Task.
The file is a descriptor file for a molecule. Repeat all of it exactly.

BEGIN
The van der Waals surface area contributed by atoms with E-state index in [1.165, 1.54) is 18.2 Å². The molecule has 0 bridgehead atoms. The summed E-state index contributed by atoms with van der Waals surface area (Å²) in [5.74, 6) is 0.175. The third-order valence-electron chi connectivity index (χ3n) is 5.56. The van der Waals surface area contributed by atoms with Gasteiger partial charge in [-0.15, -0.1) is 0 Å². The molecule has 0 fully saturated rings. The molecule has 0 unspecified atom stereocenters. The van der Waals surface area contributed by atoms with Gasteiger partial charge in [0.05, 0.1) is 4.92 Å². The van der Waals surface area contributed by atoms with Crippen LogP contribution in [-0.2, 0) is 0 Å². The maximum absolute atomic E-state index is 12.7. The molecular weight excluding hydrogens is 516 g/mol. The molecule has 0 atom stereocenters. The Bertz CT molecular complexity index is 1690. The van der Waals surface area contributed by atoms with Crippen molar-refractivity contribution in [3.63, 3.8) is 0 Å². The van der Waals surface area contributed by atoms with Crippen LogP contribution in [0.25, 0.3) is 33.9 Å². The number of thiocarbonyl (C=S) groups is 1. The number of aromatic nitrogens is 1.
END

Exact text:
The van der Waals surface area contributed by atoms with E-state index in [1.165, 1.54) is 18.2 Å². The molecule has 0 bridgehead atoms. The summed E-state index contributed by atoms with van der Waals surface area (Å²) in [5.74, 6) is 0.175. The third-order valence-electron chi connectivity index (χ3n) is 5.56. The van der Waals surface area contributed by atoms with Gasteiger partial charge in [-0.15, -0.1) is 0 Å². The molecule has 0 fully saturated rings. The molecule has 0 unspecified atom stereocenters. The van der Waals surface area contributed by atoms with Gasteiger partial charge in [0.05, 0.1) is 4.92 Å². The van der Waals surface area contributed by atoms with Crippen LogP contribution in [-0.2, 0) is 0 Å². The maximum absolute atomic E-state index is 12.7. The molecular weight excluding hydrogens is 516 g/mol. The molecule has 0 atom stereocenters. The Bertz CT molecular complexity index is 1690. The van der Waals surface area contributed by atoms with Crippen molar-refractivity contribution in [3.63, 3.8) is 0 Å². The van der Waals surface area contributed by atoms with Crippen LogP contribution in [0.25, 0.3) is 33.9 Å². The number of thiocarbonyl (C=S) groups is 1. The number of aromatic nitrogens is 1.